Saturday, 22 May 2021

Returning to the Banqueting
Hall in Newcastle West and
an early mediaeval chapel

Inside the restored Desmond Banqueting Hall in Newcastle West, Co Limerick … it incorporates an earlier chapel dating from the 13th century (Photograph: Patrick Comerford, 2021)

Patrick Comerford

When museums and archaeological sites opened to the public once again as pandemic lockdown restrictions eased, one of the first sites to visit last weekend was the Desmond Banqueting Hall in Newcastle West, Co Limerick.

After more than four years in this parish, I am still coming to grips with the way the Church of Ireland in past decades transferred, closed or abandoned parish churches in many large towns across a large swath of west Limerick and north Kerry, including the parish churches in Newcastle West, Listowel, Abbeyfeale and Ballybunion.

The outline of Saint Thomas’s Church, the former parish church in Newcastle West, is now traced in a knee-high wall on the south side of The Square, below the walls of the Desmond Banqueting Hall that was once one of the main buildings in the Desmond castle that dominated the town for centuries. Within these boundary walls is a bronze figure representing Gerald FitzGerald, 3rd Earl of Desmond.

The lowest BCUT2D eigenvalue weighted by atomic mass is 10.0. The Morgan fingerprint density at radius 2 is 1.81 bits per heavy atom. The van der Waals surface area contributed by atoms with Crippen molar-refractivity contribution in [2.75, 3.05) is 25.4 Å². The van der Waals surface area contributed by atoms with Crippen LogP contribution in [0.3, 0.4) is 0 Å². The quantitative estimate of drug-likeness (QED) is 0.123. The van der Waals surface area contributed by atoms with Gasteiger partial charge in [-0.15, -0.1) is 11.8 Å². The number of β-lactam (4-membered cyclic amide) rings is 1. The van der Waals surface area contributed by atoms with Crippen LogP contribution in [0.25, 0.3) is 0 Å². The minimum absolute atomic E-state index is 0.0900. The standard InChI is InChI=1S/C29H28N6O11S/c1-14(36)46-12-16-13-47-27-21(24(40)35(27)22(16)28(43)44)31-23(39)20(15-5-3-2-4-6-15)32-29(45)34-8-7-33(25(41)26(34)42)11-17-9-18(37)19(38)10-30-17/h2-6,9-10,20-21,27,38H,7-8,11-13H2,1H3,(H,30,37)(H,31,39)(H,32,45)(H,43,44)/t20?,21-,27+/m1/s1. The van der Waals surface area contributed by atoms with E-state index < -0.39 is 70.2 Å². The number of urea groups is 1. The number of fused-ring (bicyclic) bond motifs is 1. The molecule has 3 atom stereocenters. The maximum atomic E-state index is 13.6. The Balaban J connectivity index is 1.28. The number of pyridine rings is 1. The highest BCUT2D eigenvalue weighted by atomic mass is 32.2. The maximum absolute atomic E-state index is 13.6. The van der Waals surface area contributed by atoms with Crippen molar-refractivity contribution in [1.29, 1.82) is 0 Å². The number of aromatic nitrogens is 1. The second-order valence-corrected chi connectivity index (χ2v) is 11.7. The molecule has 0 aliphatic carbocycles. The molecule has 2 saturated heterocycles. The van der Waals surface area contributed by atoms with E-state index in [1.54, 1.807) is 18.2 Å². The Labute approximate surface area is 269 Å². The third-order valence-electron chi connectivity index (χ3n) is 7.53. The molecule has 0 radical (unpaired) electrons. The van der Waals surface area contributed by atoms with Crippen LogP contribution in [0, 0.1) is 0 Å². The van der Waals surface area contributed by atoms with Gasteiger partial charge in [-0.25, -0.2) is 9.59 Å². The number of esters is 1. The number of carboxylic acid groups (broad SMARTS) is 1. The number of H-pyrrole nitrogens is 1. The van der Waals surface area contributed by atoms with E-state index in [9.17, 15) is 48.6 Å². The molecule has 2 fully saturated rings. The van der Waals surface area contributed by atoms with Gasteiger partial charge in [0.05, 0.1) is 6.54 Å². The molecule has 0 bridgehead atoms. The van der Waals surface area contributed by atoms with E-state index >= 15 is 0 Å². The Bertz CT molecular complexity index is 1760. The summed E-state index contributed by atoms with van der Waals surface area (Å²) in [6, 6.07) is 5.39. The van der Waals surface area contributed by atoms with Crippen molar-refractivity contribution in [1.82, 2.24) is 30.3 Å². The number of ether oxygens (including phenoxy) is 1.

The outline of Saint Thomas’s Church seen from a window in the Banqueting Hall (Photograph: Patrick Comerford, 2021)

William Courtenay (1742-1788), 2nd Viscount Courtneay and de jure 7th Earl of Devon, paid to build Saint Thomas’s Church in 1777 in the centre of the new town he was laying out.

As the local landlords in Newcastle West, the Courtenay family were benign patrons of the church, building both the Church of Ireland and the Roman Catholic parish churches, and their patronage is reflected in the names of streets in the town, including Bishop Street and Church Street.

The Limerick historian and antiquarian, Thomas Johnson Westropp (1860-1922), says a church in Newcastle West was destroyed in a war in 1302. A later church in Newcastle West was dedicated to Saint David on Saint David’s Day, 1 March 1410, perhaps in deference to the origins in Wales of many of the Anglo-Normans, including the FitzGerald family of Desmond.

This church may have been replaced in turn by the church in Churchtown that O’Donovan said was built in 1690. Saint David’s Church was abandoned when Saint Thomas’s Church was built in 1777, closer to the new town being laid out by the Courtenay family and closer to the castle.

Recent restoration reveals the remains of a triple lancet window at the centre of the east wall (Photograph: Patrick Comerford, 2021)

Henry Reginald Courtenay (1741-1803), Bishop of Bristol and later Bishop of Exeter, was the father of William Courtenay who recovered the family title as the 10th Earl of Devon in 1835. Two of his sons, Canon Henry Hugh Courtenay (1811-1904), who later became the 13th Earl of Devon, and Canon Leslie Courtenay, were both Anglican priests, as were the 15th and 16th Earls of Devon.